How do I wash a Swedish dishcloth?
This is a question we often hear from those who haven't yet tried Swedish dishcloths and who are still using traditional dishcloths, rags, sponges or single-use paper towels for cleaning up in the kitchen. In addition to the many benefits to the environment (namely, helping to eliminate the 13 billion pounds of paper towel that are used and tossed in a year in the U.S. alone - saving you big bucks in the process; and also preventing synthetic microfibers and plastics from seeping into our waterways, water supply and oceans), Swedish dishcloths are a snap to clean, dry and then re-use. Let me count the ways!
After an easy job (e.g. wiping crumbs off countertops, cleaning cabinet fronts or shelves, or cleaning sticky fingers and that last-bit-of-delicious on a little one's face who's helping you bake and then licked the beaters), you should:
1) Rinse your Swedish dishcloth with cold water and if needed, add a drop or two of soap, then rinse again. You're ready to tackle whatever is next! This is the easiest, gentlest way to keep your dishcloth clean. Rinsing Swedish dishcloths thoroughly after each use will prolog their useful life (typically 6-9 months).
After a few days of light use or a more moderate job (e.g. mopping up spilled milk, washing dishes, wiping down the shelves and drawers in your refrigerator), we'd suggest:
2) Pop your dishcloth into the dishwasher with your dishes on the top rack. Voila! It’ll come out free from particles, germs, bacteria and you're ready to use it again and again. Depending on how you use your dishcloths, we'd recommend putting them into the dishwasher or washing machine ~1-2 times a week.
3) Throw your dishcloths into the washing machine with your laundry, for an easy and effective clean and disinfect. A warm cycle is best (>140 degrees Fahrenheit, 60 degrees Celsius). We generally avoid fabric softeners because of the chemicals most softeners contain, but also when washing Swedish dishcloths because fabric softener will reduce the cloths' absorbency over time.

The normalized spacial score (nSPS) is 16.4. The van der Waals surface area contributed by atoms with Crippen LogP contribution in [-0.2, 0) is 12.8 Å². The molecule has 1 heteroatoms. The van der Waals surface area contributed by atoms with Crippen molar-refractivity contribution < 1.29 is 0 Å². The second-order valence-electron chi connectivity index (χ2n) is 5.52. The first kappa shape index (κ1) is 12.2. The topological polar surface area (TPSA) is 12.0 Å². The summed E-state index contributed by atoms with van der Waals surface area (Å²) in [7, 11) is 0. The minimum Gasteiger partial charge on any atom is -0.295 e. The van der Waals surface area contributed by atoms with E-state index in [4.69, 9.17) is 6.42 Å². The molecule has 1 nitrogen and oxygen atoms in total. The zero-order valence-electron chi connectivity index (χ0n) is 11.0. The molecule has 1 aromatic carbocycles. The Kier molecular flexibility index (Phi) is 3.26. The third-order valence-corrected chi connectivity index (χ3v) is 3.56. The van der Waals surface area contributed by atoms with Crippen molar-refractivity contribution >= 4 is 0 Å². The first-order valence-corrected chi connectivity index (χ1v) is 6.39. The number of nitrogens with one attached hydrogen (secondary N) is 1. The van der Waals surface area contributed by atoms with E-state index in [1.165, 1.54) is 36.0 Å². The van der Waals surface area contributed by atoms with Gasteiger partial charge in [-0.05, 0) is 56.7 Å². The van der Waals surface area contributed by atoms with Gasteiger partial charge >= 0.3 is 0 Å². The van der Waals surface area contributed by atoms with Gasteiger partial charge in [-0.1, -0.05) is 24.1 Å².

Please note: you shouldn't put Swedish dishcloths in the dryer - since Swedish dishcloths are made of 70% cellulose and 30% natural cotton they will shrink substantially or disintegrate in the dryer heat! Some shrinkage may occur in the washing machine but it will be moderate. Air-drying your Swedish dishcloths is best.
4) Sanitize your Swedish dishcloth in the microwave if you want to be sure to zap anything that could produce bacteria. Just pop in the damp cloth into the microwave for 60 to 90 seconds - damp is important for even heat distribution and to prevent sparking. Remove your dishcloth with tongs or once you've allowed it cool for a few minutes (please do be careful here as these can get very hot!).
After big jobs when you need to clean heavily-soiled dishcloths (e.g. cleaning the stovetop, wiping thick or greasy sauces or anything likely to stain, such as coffee spills or spaghetti sauce) you can:
5) Boil your dishcloths: bring a pot of water to a full boil and then immerse your Swedish dishcloths for 3 to 5 minutes. Remove your dishcloths with tongs and allow to cool before wringing out.
Boiling shouldn't be used regularly as a cleaning method because it will cause your Swedish dishcloths to crumble or disintegrate more quickly, but this can be an incredibly effective method for cleaning filthy dishcloths.
6) Bleach your Swedish dishcloths, especially when you need to both disinfect and remove stains. You can easily make a warm water (not hot) solution of one quart of water and one-quarter to one-half teaspoon of bleach. Soak your Swedish dishcloths in the warm bleach solution for 1 to 2 minutes. Rinse thoroughly.
How and where to dry your Swedish dishcloths
Now that your dishcloths are clean, air-drying your Swedish dishcloths is next. Since Swedish dishcloths dry incredibly fast, bacteria and germs aren't able to grow on their surface as they do with traditional dishcloths or sponges (have you ever been able to truly squeeze a sponge dry?). This is why Swedish dishcloths don't omit that awful wet, stinky sponge smell.
You can hang a rinsed dishcloth over a faucet or sink divider, lay them flat on the kitchen counter, or place the dishcloth over the edge of the sink to dry.
If you have a dishcloth drying bar in your sink, a dish drying rack, or a hanging towel bar, this will allow your dishcloth to dry very quickly because the air will flow across both sides. You can also hang them them on wall hooks, cupboard hooks, or even on fridge clip magnet.
With this basic care, you will be able to clean and reuse your dishcloths hundreds of times (they'll typically last 6-9 months, then compost!) Happy cleaning and re-using!
Leave a comment (all fields required)